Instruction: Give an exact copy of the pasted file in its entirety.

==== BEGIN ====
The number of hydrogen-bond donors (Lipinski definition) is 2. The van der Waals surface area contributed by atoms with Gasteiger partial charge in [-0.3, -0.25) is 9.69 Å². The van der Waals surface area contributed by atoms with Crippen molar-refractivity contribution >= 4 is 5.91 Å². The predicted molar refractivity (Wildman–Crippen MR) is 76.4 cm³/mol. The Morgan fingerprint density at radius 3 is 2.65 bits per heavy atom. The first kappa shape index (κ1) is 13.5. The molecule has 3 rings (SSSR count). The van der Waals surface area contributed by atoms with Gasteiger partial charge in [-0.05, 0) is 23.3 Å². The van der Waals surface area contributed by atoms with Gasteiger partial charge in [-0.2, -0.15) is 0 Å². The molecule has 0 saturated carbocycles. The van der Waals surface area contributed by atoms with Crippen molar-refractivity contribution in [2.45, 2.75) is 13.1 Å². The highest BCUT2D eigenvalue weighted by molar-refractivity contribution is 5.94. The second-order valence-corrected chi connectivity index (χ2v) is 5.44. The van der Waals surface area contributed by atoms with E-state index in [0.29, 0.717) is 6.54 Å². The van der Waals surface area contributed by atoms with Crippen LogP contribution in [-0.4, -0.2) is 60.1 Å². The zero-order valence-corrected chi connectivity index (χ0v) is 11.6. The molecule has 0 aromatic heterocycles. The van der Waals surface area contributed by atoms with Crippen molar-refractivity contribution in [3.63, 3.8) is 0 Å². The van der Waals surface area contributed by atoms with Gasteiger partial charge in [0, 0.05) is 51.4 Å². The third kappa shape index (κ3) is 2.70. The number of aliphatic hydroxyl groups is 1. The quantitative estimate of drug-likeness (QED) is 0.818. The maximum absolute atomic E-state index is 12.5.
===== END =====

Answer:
The number of hydrogen-bond donors (Lipinski definition) is 2. The van der Waals surface area contributed by atoms with Gasteiger partial charge in [-0.3, -0.25) is 9.69 Å². The van der Waals surface area contributed by atoms with Crippen molar-refractivity contribution >= 4 is 5.91 Å². The predicted molar refractivity (Wildman–Crippen MR) is 76.4 cm³/mol. The Morgan fingerprint density at radius 3 is 2.65 bits per heavy atom. The first kappa shape index (κ1) is 13.5. The molecule has 3 rings (SSSR count). The van der Waals surface area contributed by atoms with Gasteiger partial charge in [-0.05, 0) is 23.3 Å². The van der Waals surface area contributed by atoms with Gasteiger partial charge in [-0.2, -0.15) is 0 Å². The molecule has 0 saturated carbocycles. The van der Waals surface area contributed by atoms with Crippen molar-refractivity contribution in [2.45, 2.75) is 13.1 Å². The highest BCUT2D eigenvalue weighted by molar-refractivity contribution is 5.94. The second-order valence-corrected chi connectivity index (χ2v) is 5.44. The van der Waals surface area contributed by atoms with E-state index in [0.29, 0.717) is 6.54 Å². The van der Waals surface area contributed by atoms with Crippen LogP contribution in [-0.4, -0.2) is 60.1 Å². The zero-order valence-corrected chi connectivity index (χ0v) is 11.6. The molecule has 0 aromatic heterocycles. The van der Waals surface area contributed by atoms with Crippen molar-refractivity contribution in [3.63, 3.8) is 0 Å². The van der Waals surface area contributed by atoms with Gasteiger partial charge in [0, 0.05) is 51.4 Å². The third kappa shape index (κ3) is 2.70. The number of aliphatic hydroxyl groups is 1. The quantitative estimate of drug-likeness (QED) is 0.818. The maximum absolute atomic E-state index is 12.5.